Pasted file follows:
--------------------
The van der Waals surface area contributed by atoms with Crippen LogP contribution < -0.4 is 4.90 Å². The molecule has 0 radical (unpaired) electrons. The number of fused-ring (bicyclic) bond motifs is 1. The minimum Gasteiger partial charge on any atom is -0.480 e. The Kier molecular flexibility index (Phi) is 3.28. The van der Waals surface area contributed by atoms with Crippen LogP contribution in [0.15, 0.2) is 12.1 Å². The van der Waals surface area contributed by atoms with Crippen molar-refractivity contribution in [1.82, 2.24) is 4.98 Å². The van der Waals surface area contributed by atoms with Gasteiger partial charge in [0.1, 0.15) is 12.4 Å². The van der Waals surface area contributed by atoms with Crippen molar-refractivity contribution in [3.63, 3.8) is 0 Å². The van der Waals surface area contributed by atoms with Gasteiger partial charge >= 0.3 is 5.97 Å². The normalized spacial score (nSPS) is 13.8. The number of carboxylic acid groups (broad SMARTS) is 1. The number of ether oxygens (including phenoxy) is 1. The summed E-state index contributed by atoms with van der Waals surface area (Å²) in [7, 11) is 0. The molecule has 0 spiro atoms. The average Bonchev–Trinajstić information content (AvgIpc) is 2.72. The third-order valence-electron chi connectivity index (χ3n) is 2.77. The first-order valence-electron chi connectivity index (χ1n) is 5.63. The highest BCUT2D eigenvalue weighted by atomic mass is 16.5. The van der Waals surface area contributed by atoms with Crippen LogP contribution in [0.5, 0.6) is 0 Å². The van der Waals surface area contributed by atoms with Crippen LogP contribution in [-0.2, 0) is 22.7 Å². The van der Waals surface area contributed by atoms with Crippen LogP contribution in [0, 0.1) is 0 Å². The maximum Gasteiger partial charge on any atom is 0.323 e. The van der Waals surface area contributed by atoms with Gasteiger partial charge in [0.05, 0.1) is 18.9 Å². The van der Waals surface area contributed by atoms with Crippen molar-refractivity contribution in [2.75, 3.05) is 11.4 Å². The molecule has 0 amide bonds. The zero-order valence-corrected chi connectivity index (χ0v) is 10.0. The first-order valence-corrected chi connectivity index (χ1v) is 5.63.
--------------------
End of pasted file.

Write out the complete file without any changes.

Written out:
The van der Waals surface area contributed by atoms with Crippen LogP contribution < -0.4 is 4.90 Å². The molecule has 0 radical (unpaired) electrons. The number of fused-ring (bicyclic) bond motifs is 1. The minimum Gasteiger partial charge on any atom is -0.480 e. The Kier molecular flexibility index (Phi) is 3.28. The van der Waals surface area contributed by atoms with Crippen LogP contribution in [0.15, 0.2) is 12.1 Å². The van der Waals surface area contributed by atoms with Crippen molar-refractivity contribution in [1.82, 2.24) is 4.98 Å². The van der Waals surface area contributed by atoms with Gasteiger partial charge in [0.1, 0.15) is 12.4 Å². The van der Waals surface area contributed by atoms with Crippen molar-refractivity contribution in [3.63, 3.8) is 0 Å². The van der Waals surface area contributed by atoms with Gasteiger partial charge >= 0.3 is 5.97 Å². The normalized spacial score (nSPS) is 13.8. The number of carboxylic acid groups (broad SMARTS) is 1. The number of ether oxygens (including phenoxy) is 1. The summed E-state index contributed by atoms with van der Waals surface area (Å²) in [7, 11) is 0. The molecule has 0 spiro atoms. The average Bonchev–Trinajstić information content (AvgIpc) is 2.72. The third-order valence-electron chi connectivity index (χ3n) is 2.77. The first-order valence-electron chi connectivity index (χ1n) is 5.63. The highest BCUT2D eigenvalue weighted by atomic mass is 16.5. The van der Waals surface area contributed by atoms with Crippen LogP contribution in [0.5, 0.6) is 0 Å². The van der Waals surface area contributed by atoms with Crippen LogP contribution in [-0.2, 0) is 22.7 Å². The van der Waals surface area contributed by atoms with Crippen LogP contribution in [0, 0.1) is 0 Å². The maximum Gasteiger partial charge on any atom is 0.323 e. The van der Waals surface area contributed by atoms with Gasteiger partial charge in [0.05, 0.1) is 18.9 Å². The van der Waals surface area contributed by atoms with Crippen molar-refractivity contribution in [2.75, 3.05) is 11.4 Å². The molecule has 0 amide bonds. The zero-order valence-corrected chi connectivity index (χ0v) is 10.0. The first-order valence-corrected chi connectivity index (χ1v) is 5.63.